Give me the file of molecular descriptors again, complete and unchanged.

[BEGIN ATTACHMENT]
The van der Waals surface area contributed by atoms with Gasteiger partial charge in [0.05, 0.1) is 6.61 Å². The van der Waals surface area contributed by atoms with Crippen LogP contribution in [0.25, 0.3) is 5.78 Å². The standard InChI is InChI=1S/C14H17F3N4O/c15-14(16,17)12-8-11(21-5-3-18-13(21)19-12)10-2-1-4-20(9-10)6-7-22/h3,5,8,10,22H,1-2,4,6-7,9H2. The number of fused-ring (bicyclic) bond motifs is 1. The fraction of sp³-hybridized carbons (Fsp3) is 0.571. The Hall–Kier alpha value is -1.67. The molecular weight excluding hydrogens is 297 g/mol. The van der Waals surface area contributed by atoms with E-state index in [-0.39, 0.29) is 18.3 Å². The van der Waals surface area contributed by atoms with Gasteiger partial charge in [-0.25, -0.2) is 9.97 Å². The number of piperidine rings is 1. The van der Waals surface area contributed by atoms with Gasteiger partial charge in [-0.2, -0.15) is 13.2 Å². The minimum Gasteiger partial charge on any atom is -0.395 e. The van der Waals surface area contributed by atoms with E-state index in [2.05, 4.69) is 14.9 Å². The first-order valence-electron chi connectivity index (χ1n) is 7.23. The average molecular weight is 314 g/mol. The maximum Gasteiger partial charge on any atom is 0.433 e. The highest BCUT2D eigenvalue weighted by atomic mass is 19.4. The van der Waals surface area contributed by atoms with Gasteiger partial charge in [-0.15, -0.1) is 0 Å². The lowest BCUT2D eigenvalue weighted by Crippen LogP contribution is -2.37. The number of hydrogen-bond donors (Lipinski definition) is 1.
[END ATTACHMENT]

The van der Waals surface area contributed by atoms with Gasteiger partial charge in [0.05, 0.1) is 6.61 Å². The van der Waals surface area contributed by atoms with Crippen LogP contribution in [0.25, 0.3) is 5.78 Å². The standard InChI is InChI=1S/C14H17F3N4O/c15-14(16,17)12-8-11(21-5-3-18-13(21)19-12)10-2-1-4-20(9-10)6-7-22/h3,5,8,10,22H,1-2,4,6-7,9H2. The number of fused-ring (bicyclic) bond motifs is 1. The fraction of sp³-hybridized carbons (Fsp3) is 0.571. The Hall–Kier alpha value is -1.67. The molecular weight excluding hydrogens is 297 g/mol. The van der Waals surface area contributed by atoms with E-state index in [-0.39, 0.29) is 18.3 Å². The van der Waals surface area contributed by atoms with Gasteiger partial charge in [-0.25, -0.2) is 9.97 Å². The number of piperidine rings is 1. The van der Waals surface area contributed by atoms with Gasteiger partial charge in [-0.2, -0.15) is 13.2 Å². The minimum Gasteiger partial charge on any atom is -0.395 e. The van der Waals surface area contributed by atoms with E-state index in [2.05, 4.69) is 14.9 Å². The first-order valence-electron chi connectivity index (χ1n) is 7.23. The average molecular weight is 314 g/mol. The maximum Gasteiger partial charge on any atom is 0.433 e. The highest BCUT2D eigenvalue weighted by atomic mass is 19.4. The van der Waals surface area contributed by atoms with Gasteiger partial charge in [-0.15, -0.1) is 0 Å². The lowest BCUT2D eigenvalue weighted by Crippen LogP contribution is -2.37. The number of hydrogen-bond donors (Lipinski definition) is 1.